Worst Wildfire Smoke Outbreak In Northeastern Us In More Than 20 Years Will Deliver Poor Air Quality For Several Days – It Can Get Worse Before It Gets Better

June 7, 2023
Graphic of weather map showing forecast for areas worst affected by Canadian wildfire smoke.
Forecast for areas worst affected by Canadian wildfire smoke; graphic courtesy AccuWeather.

In worst impacted areas, breathing smoke filled air is equivalent to smoking 5-10 cigarettes.

AccuWeather Global Weather Center – June 7, 2023 – AccuWeather meteorologists assess the unusual outbreak of wildfire smoke blanketing the Northeastern US from distant Canadian wildfires to be the worst smoke outbreak in the Northeastern United States in more than 20 years. AccuWeather Chief Meteorologist Jonathan Porter said “as bad as the smoke and air pollution was on Tuesday, the air quality can be even worse at times across parts of the Northeast on Wednesday and poor air quality is expected to linger in some areas into the weekend.” Porter said “people should frequently check the AccuWeather exclusive Plume Labs air quality maps at https://www.accuweather.com/airquality and limit their time outdoors in areas with air pollution while using a high quality N95 or KN95 mask if you must be outdoors. Indoors, sleeping with the windows closed and using an air conditioner or fan can be helpful, and using a HEPA filter can reduce the number of these small particles from the air.”

How is the smoke getting here?

Graphic of a weather map showing how the gulf stream carries the smoke from the Canadian wildfires to the Northeast United States.
Hazy, smoky conditions lingering in the Northeast air today are the result of wildfires in the Canadian province of Quebec; graphic courtesyAccuWeather.

The smoke has been generated by numerous, large wildfires burning in the Canadian province of Quebec, and atmospheric winds are directing the smoke into parts of the Northeastern United States.

Unlike other wildfire smoke episodes in the Northeast, where the smoke was primarily present well above the ground, only resulting in hazy skies and more vivid sunrises and sunsets, the smoke in recent days has also been at ground level resulting in poor air quality, low visibility, and serious health risks to people, especially those outdoors.

As accurately forecast by AccuWeather, air quality rapidly worsened in the corridor from the New York City area to Eastern Pennsylvania late Tuesday, with some air quality observation sites appearing to report their highest concentration of harmful particulate pollution in the air since 1999.


“Last night, the three major networks did reports on the ongoing health risk for tens of millions in North America caused by Canadian wildfires, and none mentioned climate change’s role in making these large fires more likely and more severe.”

— Adam Johnson, writing for The Column

Health impacts from exposure

To underscore the health impacts – based on available research, AccuWeather estimates that breathing the polluted air in the worst impacted areas of the Northeast for several hours can result in breathing in the same level of harmful air as smoking 5-10 cigarettes!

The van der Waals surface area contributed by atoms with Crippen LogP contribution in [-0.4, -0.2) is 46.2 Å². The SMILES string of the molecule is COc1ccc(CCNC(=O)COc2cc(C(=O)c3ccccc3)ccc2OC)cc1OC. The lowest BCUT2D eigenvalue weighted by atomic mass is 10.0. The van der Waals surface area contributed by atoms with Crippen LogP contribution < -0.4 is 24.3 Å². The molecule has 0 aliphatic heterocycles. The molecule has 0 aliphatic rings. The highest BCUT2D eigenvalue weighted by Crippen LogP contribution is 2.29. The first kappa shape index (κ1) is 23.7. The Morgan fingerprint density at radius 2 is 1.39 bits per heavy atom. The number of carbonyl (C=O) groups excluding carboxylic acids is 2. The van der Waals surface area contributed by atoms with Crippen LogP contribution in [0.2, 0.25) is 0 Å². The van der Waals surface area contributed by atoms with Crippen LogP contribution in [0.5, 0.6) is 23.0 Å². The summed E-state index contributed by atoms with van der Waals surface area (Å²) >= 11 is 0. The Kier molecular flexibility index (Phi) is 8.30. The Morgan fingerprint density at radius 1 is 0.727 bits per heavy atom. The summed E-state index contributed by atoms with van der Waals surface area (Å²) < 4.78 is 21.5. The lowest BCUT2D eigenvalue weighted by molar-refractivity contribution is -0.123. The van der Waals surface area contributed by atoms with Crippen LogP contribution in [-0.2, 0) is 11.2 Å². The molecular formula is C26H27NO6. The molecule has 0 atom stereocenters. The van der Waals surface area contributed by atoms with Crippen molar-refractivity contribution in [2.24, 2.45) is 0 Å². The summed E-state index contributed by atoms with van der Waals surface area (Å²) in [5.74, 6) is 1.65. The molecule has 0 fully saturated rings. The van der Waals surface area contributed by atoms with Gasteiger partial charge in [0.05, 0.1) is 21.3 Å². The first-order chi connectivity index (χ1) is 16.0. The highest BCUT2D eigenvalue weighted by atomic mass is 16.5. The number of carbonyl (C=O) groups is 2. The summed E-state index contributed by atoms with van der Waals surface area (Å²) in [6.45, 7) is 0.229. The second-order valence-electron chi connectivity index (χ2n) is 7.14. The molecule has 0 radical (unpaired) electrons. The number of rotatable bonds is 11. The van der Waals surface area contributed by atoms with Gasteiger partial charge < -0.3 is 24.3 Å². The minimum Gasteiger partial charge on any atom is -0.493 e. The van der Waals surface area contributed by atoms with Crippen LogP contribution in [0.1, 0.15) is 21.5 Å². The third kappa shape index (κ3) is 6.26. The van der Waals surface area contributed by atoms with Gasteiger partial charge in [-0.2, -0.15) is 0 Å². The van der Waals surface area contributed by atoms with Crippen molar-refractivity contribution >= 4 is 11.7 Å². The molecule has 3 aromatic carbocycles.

The unusually poor air quality in the Northeast is extremely rare in modern times and is like the levels of air pollution frequently observed in other parts of the world without the same air pollution standards and restrictions, including China, India, Southeast Asia, and even into South America where this level of pollution can be common. Additionally, as bad as the smoke was in the Northeast, the air pollution was even more intense near wildfires in parts of the West in recent years – including the California Complex Fire in August 2020.

When will it blow away?

Graphic of weather map showing forecast for areas worst affected by Canadian wildfire smoke.
Forecast for areas worst affected by Canadian wildfire smoke; graphic courtesy AccuWeather.

How long will it last? AccuWeather Director of Forecasting Operation Dan DePodwin said: “On Thursday and Friday, the worst smoke and related air quality is expected to shift west across the Great Lakes and parts of Ohio Valley and interior Northeast including the cities of Buffalo, Pittsburgh, and Detroit.”

He added, “Later this weekend into early next week, a storm moving through the Ohio Valley may cause the smoke to wrap westward across the Great Lakes and then southward through the Ohio Valley and into the mid-Atlantic. This behavior – where a storm “ingests” smoke and transports it far away from the fires – occurred in May with fires in Alberta and can result in a “smoke storm.”

Not enough rain expected to slow the burn

Unfortunately, significant rain is not expected across the wildfire areas, although on-and-off showers can occur Thursday through Saturday, which may aid in fire-fighting efforts. A higher likelihood of meaningful rain is expected on Monday. The fires may burn for a significant period of time and continue to loft smoke, creating the opportunity for time periods where smoke can return to parts of the Eastern US over the coming weeks and even months.

View the original story and check for updates at AccuWeather.com.

Jason Velázquez

Jason Velázquez has worked in print and digital journalism and publishing for two decades.
Phone: (413) 776-5125

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